Titanic - The Fatal Voyage - ICEBERG RIGHT AHEAD

Drawing by Frederick Fleet who saw the iceberg which Titanic struck about 37 seconds before impact.  Image part of the Titanic hearing record.  (See both the hearing, in the US, and the wreck inquiry, in the UK.)  Online, courtesy U.S. National Archives.


It was freezing cold in Titanic’s crow’s nest. The beautiful sunset was a distant memory as Frederick Fleet and Reginald Lee were nearing the end of their watch. It was hard to see the horizon, or much of anything else, on this moonless, windless Sunday night.

The seas were completely calm, eliminating any chance to see water breaking at the base of any icebergs. Without binoculars, the lookouts had to rely on their own unaided eyesight.

Suddenly, Fleet thought he saw "a black mass." He knew it had to be an iceberg. He immediately rang the bell three times (warning of ice straight ahead) and telephoned the bridge. Later, as he testified about what he saw, Fleet acknowledged that

I have no idea of distances or spaces.

The best he could say was:

It kept getting larger as we were getting nearer it.

Fleet later drew a picture of how large he thought it was. Looking at the picture today, one can only imagine his horror then.

Murdoch, chief officer on the bridge, immediately ordered the helmsman, Robert Hitchens, to turn the wheel "Hard astarboard."

At 11:40 p.m., about 37 seconds after Fleet first saw the iceberg, the Titanic struck it with her starboard bow. (Follow the link to view what may be the actual berg. The picture was likely taken by William Squares DeCarteret of the Cable Ship Minia the morning of the wreck. Note the paint markings and striations.)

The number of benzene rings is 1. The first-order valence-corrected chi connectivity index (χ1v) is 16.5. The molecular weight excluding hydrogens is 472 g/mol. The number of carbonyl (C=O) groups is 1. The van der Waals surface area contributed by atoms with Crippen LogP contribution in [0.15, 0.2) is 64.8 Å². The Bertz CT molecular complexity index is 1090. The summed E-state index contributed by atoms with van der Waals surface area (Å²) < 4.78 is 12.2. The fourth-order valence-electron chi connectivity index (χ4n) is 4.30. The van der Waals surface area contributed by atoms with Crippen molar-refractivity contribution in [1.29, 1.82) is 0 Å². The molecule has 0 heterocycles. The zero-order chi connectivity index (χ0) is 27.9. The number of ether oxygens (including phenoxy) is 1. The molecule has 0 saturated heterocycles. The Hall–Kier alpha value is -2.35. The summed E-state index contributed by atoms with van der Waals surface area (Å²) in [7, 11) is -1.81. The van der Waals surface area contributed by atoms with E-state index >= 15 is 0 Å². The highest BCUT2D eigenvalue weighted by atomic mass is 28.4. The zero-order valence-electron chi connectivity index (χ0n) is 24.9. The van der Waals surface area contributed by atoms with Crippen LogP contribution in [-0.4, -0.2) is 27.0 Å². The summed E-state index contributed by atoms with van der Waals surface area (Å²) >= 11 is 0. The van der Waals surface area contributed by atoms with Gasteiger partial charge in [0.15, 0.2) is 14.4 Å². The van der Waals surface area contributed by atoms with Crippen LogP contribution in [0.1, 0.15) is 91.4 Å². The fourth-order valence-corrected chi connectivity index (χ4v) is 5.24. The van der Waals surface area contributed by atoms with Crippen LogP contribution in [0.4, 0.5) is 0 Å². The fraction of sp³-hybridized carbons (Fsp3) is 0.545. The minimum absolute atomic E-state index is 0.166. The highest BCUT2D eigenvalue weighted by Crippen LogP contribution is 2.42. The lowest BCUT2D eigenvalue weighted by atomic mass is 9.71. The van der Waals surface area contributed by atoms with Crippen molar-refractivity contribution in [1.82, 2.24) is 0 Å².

Hitchens later testified turning the wheel hard right did nothing to avoid striking the looming iceberg:

But, during the time, she was crushing the ice, or we could hear the grinding noise along the ship’s bottom. I heard the telegraph ring, sir. The skipper came rushing out of his room - Capt. Smith - and asked, "What is that?" Mr. Murdoch said, "An iceberg." He [the captain] said, "Close the emergency doors." ...Mr. Murdoch replied, "The doors are already closed."

Scientists believe Murdoch could have saved the ship had he not given the order to turn it. Given Murdoch’s likely view of the berg from the bridge, however, one can understand his order.

Today, thanks to Dr. Robert Ballard’s discovery of Titanic, we can see the damage she sustained. It wasn’t a 300-foot gash along the side of the starboard bow. Instead, she had six separate tears, totaling less than 15 square feet.

Within 5-10 minutes after striking the berg, the ship had a starboard list of 5 degrees.

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Author: Carole D. Bos, J.D. 5199stories and lessons created

Original Release: Mar 01, 2004

Updated Last Revision: Apr 15, 2020

To cite this story (For MLA citation guidance see easybib or OWL ):

"ICEBERG RIGHT AHEAD" AwesomeStories.com. Mar 01, 2004. Jun 17, 2024.
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